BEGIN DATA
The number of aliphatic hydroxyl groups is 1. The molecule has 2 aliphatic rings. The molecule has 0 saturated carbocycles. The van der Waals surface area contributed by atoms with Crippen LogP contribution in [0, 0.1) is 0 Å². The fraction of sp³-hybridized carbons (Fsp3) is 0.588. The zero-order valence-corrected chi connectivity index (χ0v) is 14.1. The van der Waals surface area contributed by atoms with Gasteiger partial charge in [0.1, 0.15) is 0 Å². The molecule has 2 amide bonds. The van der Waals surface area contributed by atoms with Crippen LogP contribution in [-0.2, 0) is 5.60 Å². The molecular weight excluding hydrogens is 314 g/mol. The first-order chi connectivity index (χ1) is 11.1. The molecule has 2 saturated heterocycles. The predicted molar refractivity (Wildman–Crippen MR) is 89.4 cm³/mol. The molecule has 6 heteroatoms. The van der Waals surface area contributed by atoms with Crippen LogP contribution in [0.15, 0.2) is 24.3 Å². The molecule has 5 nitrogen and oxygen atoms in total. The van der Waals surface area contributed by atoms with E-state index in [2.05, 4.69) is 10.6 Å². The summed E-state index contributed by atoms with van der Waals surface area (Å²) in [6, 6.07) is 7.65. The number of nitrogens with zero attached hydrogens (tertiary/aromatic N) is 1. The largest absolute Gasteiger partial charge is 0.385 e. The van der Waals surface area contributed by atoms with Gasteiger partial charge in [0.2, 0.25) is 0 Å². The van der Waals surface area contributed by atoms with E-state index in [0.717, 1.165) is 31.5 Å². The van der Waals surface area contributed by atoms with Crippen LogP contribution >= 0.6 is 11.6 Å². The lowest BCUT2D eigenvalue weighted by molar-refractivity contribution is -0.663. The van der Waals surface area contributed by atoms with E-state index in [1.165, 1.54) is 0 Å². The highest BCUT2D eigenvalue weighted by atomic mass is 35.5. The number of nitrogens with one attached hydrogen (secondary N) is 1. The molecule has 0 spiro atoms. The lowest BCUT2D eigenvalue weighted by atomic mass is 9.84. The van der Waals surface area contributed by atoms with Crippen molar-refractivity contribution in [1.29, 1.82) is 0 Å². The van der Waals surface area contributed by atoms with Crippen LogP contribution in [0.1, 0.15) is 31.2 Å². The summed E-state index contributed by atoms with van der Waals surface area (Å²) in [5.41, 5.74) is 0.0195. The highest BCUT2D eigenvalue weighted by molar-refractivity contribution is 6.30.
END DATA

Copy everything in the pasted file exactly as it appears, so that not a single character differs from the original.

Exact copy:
The number of aliphatic hydroxyl groups is 1. The molecule has 2 aliphatic rings. The molecule has 0 saturated carbocycles. The van der Waals surface area contributed by atoms with Crippen LogP contribution in [0, 0.1) is 0 Å². The fraction of sp³-hybridized carbons (Fsp3) is 0.588. The zero-order valence-corrected chi connectivity index (χ0v) is 14.1. The van der Waals surface area contributed by atoms with Gasteiger partial charge in [0.1, 0.15) is 0 Å². The molecule has 2 amide bonds. The van der Waals surface area contributed by atoms with Crippen LogP contribution in [-0.2, 0) is 5.60 Å². The molecular weight excluding hydrogens is 314 g/mol. The first-order chi connectivity index (χ1) is 11.1. The molecule has 2 saturated heterocycles. The predicted molar refractivity (Wildman–Crippen MR) is 89.4 cm³/mol. The molecule has 6 heteroatoms. The van der Waals surface area contributed by atoms with Crippen LogP contribution in [0.15, 0.2) is 24.3 Å². The molecule has 5 nitrogen and oxygen atoms in total. The van der Waals surface area contributed by atoms with E-state index in [2.05, 4.69) is 10.6 Å². The summed E-state index contributed by atoms with van der Waals surface area (Å²) in [6, 6.07) is 7.65. The number of nitrogens with zero attached hydrogens (tertiary/aromatic N) is 1. The largest absolute Gasteiger partial charge is 0.385 e. The van der Waals surface area contributed by atoms with Gasteiger partial charge in [0.2, 0.25) is 0 Å². The van der Waals surface area contributed by atoms with E-state index in [0.717, 1.165) is 31.5 Å². The van der Waals surface area contributed by atoms with Crippen LogP contribution >= 0.6 is 11.6 Å². The lowest BCUT2D eigenvalue weighted by molar-refractivity contribution is -0.663. The van der Waals surface area contributed by atoms with E-state index in [1.165, 1.54) is 0 Å². The highest BCUT2D eigenvalue weighted by atomic mass is 35.5. The number of nitrogens with one attached hydrogen (secondary N) is 1. The molecule has 0 spiro atoms. The lowest BCUT2D eigenvalue weighted by atomic mass is 9.84. The van der Waals surface area contributed by atoms with Crippen molar-refractivity contribution in [1.29, 1.82) is 0 Å². The van der Waals surface area contributed by atoms with Crippen LogP contribution in [0.1, 0.15) is 31.2 Å². The summed E-state index contributed by atoms with van der Waals surface area (Å²) in [5.41, 5.74) is 0.0195. The highest BCUT2D eigenvalue weighted by molar-refractivity contribution is 6.30.